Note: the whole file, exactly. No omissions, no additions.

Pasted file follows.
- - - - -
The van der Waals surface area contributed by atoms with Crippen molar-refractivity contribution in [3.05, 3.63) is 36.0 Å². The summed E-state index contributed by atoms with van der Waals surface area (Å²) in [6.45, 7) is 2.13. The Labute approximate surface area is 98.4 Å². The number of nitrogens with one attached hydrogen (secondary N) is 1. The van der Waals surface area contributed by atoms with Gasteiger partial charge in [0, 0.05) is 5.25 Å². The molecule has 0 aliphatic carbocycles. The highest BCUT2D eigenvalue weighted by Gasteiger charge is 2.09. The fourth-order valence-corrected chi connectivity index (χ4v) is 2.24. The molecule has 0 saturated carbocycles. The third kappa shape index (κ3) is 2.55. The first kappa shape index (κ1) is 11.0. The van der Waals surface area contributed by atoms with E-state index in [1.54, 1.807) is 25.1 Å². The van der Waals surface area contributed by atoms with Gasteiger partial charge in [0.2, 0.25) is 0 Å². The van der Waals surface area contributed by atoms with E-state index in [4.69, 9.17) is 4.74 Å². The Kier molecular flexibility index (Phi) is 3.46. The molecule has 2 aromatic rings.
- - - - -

The van der Waals surface area contributed by atoms with Crippen molar-refractivity contribution in [3.05, 3.63) is 36.0 Å². The summed E-state index contributed by atoms with van der Waals surface area (Å²) in [6.45, 7) is 2.13. The Labute approximate surface area is 98.4 Å². The number of nitrogens with one attached hydrogen (secondary N) is 1. The van der Waals surface area contributed by atoms with Gasteiger partial charge in [0, 0.05) is 5.25 Å². The molecule has 0 aliphatic carbocycles. The highest BCUT2D eigenvalue weighted by Gasteiger charge is 2.09. The fourth-order valence-corrected chi connectivity index (χ4v) is 2.24. The molecule has 0 saturated carbocycles. The third kappa shape index (κ3) is 2.55. The first kappa shape index (κ1) is 11.0. The van der Waals surface area contributed by atoms with E-state index in [1.54, 1.807) is 25.1 Å². The van der Waals surface area contributed by atoms with Gasteiger partial charge in [0.2, 0.25) is 0 Å². The van der Waals surface area contributed by atoms with E-state index in [4.69, 9.17) is 4.74 Å². The Kier molecular flexibility index (Phi) is 3.46. The molecule has 2 aromatic rings.